As early as next year, New Jersey motorists could be seeing plug-in charging stations for electric cars at their local train station or their favorite shopping mall.
The Christie administration has been approached by Public Service Electric & Gas and NRG Energy in early discussions about building the infrastructure in New Jersey for plug-in electric vehicles, a step that could energize New Jersey’s efforts to promote a green economy.
The talks, described as preliminary by Department of Environmental Protection Commissioner Bob Martin, focus on how the state should go about making the development of an electric vehicle infrastructure a priority for New Jersey, the nation’s most densely populated state.
"We believe it should be a priority," Martin said, noting New Jersey still suffers from air pollution levels that are extremely high. Use of electric vehicles also would be a crucial component of the state’s efforts to reduce greenhouse gas emissions.
While the move would be in line with the state’s efforts to move to cleaner fuels, the issue of how to develop a network of convenient charging facilities to provide the power the vehicles need is fraught with difficulty. Problems include pricing questions, as well as timing when auto manufacturers begin selling electric vehicles.
Still,, chief executive office of Public Service Enterprise Group, the parent of PSE&G, and , NRG Energy’s CEO, are two energy executives who have taken a leading role in their sector, particularly on alternative energy sources. Both have argued global climate change will require a fundamental shift in how the nation produces electricity, uses fossil fuels and reduces greenhouse gas emissions.
PSEG has created an internal task force to look into the issues of creating a new infrastructure, including home charging stations and public charging stations, such as at train stations and shopping malls, said Al Matos, vice president of. The utility also has been leasing two electric vehicles over the last couple of years, testing to see if their ranges live up to manufacturers’ assertions and whether electric vehicles could be introduced into the utility’s franchise territory without big problems.
"PSE&G has been investigating this issue for some time," Matos said. "When is the right time for the utility to start installing the infrastructure to support electric vehicles. What we don’t want is for the market to be ahead of the infrastructure."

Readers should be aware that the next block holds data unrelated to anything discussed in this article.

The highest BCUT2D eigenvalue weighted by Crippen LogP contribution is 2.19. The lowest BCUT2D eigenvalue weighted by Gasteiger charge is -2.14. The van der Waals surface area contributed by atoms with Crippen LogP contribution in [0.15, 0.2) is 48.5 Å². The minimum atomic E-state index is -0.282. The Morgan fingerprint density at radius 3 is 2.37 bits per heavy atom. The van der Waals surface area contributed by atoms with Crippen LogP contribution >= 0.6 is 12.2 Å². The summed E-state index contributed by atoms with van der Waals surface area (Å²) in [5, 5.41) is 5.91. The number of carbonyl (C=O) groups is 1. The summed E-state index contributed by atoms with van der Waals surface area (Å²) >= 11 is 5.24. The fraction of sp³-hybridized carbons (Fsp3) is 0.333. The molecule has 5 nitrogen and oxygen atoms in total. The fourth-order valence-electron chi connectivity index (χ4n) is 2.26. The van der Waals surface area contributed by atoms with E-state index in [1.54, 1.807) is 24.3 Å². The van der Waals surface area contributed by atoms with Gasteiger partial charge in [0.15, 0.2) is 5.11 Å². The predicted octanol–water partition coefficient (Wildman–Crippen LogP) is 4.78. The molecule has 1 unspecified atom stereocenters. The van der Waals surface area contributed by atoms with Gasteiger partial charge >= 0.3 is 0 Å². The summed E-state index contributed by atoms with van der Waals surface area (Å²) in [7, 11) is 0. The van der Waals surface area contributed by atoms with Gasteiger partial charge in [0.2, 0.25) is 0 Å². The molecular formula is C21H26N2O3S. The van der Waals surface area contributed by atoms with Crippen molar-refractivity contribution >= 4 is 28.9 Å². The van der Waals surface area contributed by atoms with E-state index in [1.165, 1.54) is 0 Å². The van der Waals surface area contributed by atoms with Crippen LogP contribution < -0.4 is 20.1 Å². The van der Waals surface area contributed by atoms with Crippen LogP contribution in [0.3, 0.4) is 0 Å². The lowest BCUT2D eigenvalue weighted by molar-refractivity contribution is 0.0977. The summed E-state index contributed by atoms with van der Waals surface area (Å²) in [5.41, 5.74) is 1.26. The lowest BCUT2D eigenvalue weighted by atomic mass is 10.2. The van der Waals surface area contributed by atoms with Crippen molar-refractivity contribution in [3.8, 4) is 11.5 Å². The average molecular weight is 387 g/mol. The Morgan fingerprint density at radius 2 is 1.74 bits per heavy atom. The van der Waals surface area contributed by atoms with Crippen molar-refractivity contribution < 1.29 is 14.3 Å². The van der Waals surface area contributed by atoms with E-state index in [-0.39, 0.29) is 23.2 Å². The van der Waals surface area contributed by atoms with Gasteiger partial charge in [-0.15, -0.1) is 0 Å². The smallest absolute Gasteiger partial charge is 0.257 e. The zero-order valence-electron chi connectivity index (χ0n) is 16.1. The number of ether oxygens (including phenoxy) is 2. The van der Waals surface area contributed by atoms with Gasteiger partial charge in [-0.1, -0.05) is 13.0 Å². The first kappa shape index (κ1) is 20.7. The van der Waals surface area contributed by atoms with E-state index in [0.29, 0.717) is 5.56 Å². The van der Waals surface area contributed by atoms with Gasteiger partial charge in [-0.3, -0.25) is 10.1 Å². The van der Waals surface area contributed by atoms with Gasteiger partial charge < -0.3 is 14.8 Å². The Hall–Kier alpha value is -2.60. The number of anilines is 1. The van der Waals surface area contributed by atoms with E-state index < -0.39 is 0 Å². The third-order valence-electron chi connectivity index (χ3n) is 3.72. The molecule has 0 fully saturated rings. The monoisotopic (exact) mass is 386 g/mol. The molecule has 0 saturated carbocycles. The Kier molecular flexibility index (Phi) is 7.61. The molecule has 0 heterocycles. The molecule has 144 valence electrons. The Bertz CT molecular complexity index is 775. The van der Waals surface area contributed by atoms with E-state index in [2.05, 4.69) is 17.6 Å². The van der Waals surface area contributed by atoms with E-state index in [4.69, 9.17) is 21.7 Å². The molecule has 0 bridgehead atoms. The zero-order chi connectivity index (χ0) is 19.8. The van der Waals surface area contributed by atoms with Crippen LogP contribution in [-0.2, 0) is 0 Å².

The utility’s own anaylsis projects by the year 2020, there will be 80,000 electric vehicles in PSE&G’s territory, which covers about two-thirds of the state, Matos said. A pilot program testing charging stations could begin as early as next year. "We would start with a pilot and grow from there based on demand," he said.
Any effort to deploy a full-scale network of charging stations would have to be approved by the state Board of Public Utilities because the cost would eventually be passed on to ratepayers. Among the issues that would have to be determine is pricing for charging the vehicles.
"It gets very complicated as to when people charge and how they charge their vehicles," Matos said. “Pricing is something we’re looking at very diligently to make sure it is fair to all customers."
Matos said it is difficult to quantify what would be the cost of building the infrastructure. The utility, however, is in discussions with several companies that sell the technology to charge a vehicle, which would require at least four hours, he said.
Sunil Chhaya, a senior project manager at the, said based on its discussions with auto manufacturers, consumers can expect to see all of the manufacturers rolling out electric vehicles within the next three to four years. He said plug-in charging stations cost between $1,500 and $3,000 to develop and that includes maintenance.
According to the institute’s research, about two-thirds of charging stations will be located at the owner’s home or residence, about 14 percent at work and the rest at public places, such as train stations and shopping malls.
NRG Energy, an independent power generator, has been one of the more active energy companies involved in promoting electric vehicles. CEO Crane is a member of the Electrification Coalition, a group promoting the issue, which issued a study in April finding the U.S. economy would benefit substantially over the long term from the creation of localized concentrations of charging stations.
Reliant Energy, a subsidiary of NRG company which purchased it last May, has. to make Houston, Texas, a launch city for the broader use of electric vehicles. So far, it has installed 10 charging stations on city-owned facilities, including City Hall, most of which are open to the public, said Pat Hammond, a spokeswoman for the utility.
“We are doing this here as part of our brand here, but we have aspirations to do something on a nationwide scale," she said.
Paul Patterson, an energy analyst at Glen Rock Associates, said it was not surprising either NRG or Newark-based Public Service were interested in developing an infrastructure for electric vehicles, given the priority afforded the issue by their chief executives. NRG devoted a portion of their annual analysts meeting recently to a presentation on electric vehicles, he noted. In one slide, the company said electric vehicles represented a “future of untold potential for the American power industry,’’
If New Jersey is going to achieve aggressive greenhouse gas reductions, it makes sense for the state to choose a clean car technology and invest in it, according to Dena Mottola Jaborska, executive director of Environment New Jersey.
“The transportation sector is the biggest contributor to global warming,’’ she said. “We want to encourage people to drive less and use mass transit more, but the reality is some people are not going to give up their cars. We think that electric cars are the cleanest technology to do so.’’